The award citation states that Owens’ “technical expertise, insight, initiative, and hard work resulted in the NAVSEA IG having an innovative, highly effective, and compliance-oriented Command Inspection Program. [He] integrated emerging technologies with data integrity improvements resulting in a highly capable post-inspection tracking system. Transferring and validating over 1300 records of non-compliance, [he] improved post-inspection work at 32 NAVSEA subordinate commands while creating a metrics dashboard informing all levels of NAVSEA leadership regarding the timely closure of findings.”

His involvement in the Command Inspection Program improves the previous system.

“The new system allows for better tracking and correlation of information across the enterprise to understand potential systemic issues in various compliance areas. You can learn what the issues maybe in specific programs through the data being captured on inspection cards. The importance of mining this data and having a way to combine it allows for Inspector leads to see across the enterprise.”

Owens started his civil service career in 2010 as a staff employee to the NSWC Crane Human Resource Director. Before working at NSWC Crane, Owens served several years in the military in the U.S. Marine Corps and U.S. Army. Owens spent 12 years working at Toyota, where he learned to be highly efficient and has applied that to his roles at NSWC Crane.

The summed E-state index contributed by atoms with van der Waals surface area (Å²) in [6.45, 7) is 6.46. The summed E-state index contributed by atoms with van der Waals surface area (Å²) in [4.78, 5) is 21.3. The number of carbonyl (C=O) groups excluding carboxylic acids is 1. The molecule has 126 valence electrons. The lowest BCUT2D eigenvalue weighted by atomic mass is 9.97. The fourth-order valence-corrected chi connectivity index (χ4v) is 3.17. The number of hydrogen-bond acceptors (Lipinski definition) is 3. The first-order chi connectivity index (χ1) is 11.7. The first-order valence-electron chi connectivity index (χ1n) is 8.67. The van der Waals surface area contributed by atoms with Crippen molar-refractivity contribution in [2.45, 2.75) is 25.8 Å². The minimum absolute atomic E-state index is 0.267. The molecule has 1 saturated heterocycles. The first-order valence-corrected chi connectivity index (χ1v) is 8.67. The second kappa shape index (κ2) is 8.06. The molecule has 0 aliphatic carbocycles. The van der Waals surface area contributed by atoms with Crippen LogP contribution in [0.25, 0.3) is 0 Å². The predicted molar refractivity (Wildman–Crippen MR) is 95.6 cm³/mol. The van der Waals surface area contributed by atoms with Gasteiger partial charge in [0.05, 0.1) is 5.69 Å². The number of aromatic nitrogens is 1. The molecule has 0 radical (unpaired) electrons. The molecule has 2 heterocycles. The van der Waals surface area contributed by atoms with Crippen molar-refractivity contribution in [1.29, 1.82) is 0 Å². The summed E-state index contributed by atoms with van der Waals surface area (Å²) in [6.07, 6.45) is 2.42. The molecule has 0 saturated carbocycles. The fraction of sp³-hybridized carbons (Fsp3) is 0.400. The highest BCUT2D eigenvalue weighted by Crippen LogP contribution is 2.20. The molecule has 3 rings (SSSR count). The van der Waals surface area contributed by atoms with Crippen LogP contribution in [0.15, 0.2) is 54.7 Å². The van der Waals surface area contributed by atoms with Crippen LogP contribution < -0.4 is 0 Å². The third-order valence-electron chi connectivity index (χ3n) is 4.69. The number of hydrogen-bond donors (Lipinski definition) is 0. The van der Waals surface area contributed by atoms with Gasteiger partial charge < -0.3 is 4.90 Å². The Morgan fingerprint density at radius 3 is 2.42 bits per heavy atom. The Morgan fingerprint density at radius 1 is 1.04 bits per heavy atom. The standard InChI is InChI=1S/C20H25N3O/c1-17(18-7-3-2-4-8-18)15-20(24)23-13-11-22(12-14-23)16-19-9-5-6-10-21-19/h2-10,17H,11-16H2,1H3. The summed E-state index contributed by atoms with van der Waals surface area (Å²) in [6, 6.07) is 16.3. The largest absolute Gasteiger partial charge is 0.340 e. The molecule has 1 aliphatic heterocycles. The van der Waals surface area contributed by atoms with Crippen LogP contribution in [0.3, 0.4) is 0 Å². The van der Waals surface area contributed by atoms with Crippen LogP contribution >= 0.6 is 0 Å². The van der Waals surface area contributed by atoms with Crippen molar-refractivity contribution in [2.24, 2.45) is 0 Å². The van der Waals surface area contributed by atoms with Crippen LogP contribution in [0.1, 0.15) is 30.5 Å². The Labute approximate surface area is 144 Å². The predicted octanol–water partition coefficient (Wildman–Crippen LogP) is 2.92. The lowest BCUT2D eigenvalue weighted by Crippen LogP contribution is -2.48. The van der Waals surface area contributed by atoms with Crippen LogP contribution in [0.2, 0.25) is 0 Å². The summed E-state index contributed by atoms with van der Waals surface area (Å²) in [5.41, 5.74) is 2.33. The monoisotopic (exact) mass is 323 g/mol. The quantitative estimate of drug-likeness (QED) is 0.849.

“I had to be an efficiency monster,” says Owens. “Every second counts on the production line; anytime you gain efficiencies, over time they all add up to be major efficiency gains. At NSWC Crane, everyone contributes to support the warfighter— we want to work smarter, not harder. This helps us do better and go faster.”

The inspection process includes a card system to monitor progress. Owens says his unique background in both the technical aspects and the inspection program itself helped him make significant improvements to this system, which include removing the element of human error.

“Because of my background and understanding of the tool, we used called SharePoint to create the Inspection POAM 2.0 tool,” says Owens, “I was able to make the new system have better tracking across the enterprise and various compliance areas. The new system allows users to use data to understand if there are systemic issues or individual command issues. The new system also provides the lead inspector a way to identify and mitigate systemic problems easier. The new system allows data to be viewed visually, all the information gets transferred, and there’s less hand-entry data.”